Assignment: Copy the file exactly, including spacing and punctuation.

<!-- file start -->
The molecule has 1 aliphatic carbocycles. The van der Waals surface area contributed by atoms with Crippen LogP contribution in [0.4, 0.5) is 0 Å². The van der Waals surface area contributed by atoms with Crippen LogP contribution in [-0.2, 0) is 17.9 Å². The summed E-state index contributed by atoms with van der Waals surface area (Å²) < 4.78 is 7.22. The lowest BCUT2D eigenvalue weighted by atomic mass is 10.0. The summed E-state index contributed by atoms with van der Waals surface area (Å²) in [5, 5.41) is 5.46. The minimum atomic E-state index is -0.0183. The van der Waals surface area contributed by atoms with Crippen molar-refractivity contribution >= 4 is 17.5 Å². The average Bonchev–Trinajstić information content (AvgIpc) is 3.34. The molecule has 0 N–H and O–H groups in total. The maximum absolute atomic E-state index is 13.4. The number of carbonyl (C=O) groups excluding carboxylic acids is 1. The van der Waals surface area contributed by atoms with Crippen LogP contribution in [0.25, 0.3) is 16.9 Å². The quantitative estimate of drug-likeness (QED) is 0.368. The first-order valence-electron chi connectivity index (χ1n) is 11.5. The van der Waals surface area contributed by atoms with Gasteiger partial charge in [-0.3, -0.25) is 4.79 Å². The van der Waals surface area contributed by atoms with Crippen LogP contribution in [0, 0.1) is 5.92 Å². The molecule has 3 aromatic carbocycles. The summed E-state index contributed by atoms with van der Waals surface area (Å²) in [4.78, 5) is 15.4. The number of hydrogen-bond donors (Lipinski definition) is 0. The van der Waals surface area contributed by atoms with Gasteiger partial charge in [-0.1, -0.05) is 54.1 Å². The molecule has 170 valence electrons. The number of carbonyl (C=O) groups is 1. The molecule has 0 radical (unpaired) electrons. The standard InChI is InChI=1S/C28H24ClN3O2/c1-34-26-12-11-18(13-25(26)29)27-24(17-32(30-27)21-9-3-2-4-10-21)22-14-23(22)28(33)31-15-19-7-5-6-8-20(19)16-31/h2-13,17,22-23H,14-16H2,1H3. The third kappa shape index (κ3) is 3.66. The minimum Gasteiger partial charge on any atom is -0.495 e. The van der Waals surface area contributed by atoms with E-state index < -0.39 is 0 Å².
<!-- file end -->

The molecule has 1 aliphatic carbocycles. The van der Waals surface area contributed by atoms with Crippen LogP contribution in [0.4, 0.5) is 0 Å². The van der Waals surface area contributed by atoms with Crippen LogP contribution in [-0.2, 0) is 17.9 Å². The summed E-state index contributed by atoms with van der Waals surface area (Å²) < 4.78 is 7.22. The lowest BCUT2D eigenvalue weighted by atomic mass is 10.0. The summed E-state index contributed by atoms with van der Waals surface area (Å²) in [5, 5.41) is 5.46. The minimum atomic E-state index is -0.0183. The van der Waals surface area contributed by atoms with Crippen molar-refractivity contribution >= 4 is 17.5 Å². The average Bonchev–Trinajstić information content (AvgIpc) is 3.34. The molecule has 0 N–H and O–H groups in total. The maximum absolute atomic E-state index is 13.4. The number of carbonyl (C=O) groups excluding carboxylic acids is 1. The van der Waals surface area contributed by atoms with Crippen LogP contribution in [0.25, 0.3) is 16.9 Å². The quantitative estimate of drug-likeness (QED) is 0.368. The first-order valence-electron chi connectivity index (χ1n) is 11.5. The van der Waals surface area contributed by atoms with Gasteiger partial charge in [-0.3, -0.25) is 4.79 Å². The van der Waals surface area contributed by atoms with Crippen LogP contribution in [0, 0.1) is 5.92 Å². The molecule has 3 aromatic carbocycles. The summed E-state index contributed by atoms with van der Waals surface area (Å²) in [4.78, 5) is 15.4. The number of hydrogen-bond donors (Lipinski definition) is 0. The van der Waals surface area contributed by atoms with Gasteiger partial charge in [-0.1, -0.05) is 54.1 Å². The molecule has 170 valence electrons. The number of carbonyl (C=O) groups is 1. The molecule has 0 radical (unpaired) electrons. The standard InChI is InChI=1S/C28H24ClN3O2/c1-34-26-12-11-18(13-25(26)29)27-24(17-32(30-27)21-9-3-2-4-10-21)22-14-23(22)28(33)31-15-19-7-5-6-8-20(19)16-31/h2-13,17,22-23H,14-16H2,1H3. The third kappa shape index (κ3) is 3.66. The minimum Gasteiger partial charge on any atom is -0.495 e. The van der Waals surface area contributed by atoms with E-state index < -0.39 is 0 Å².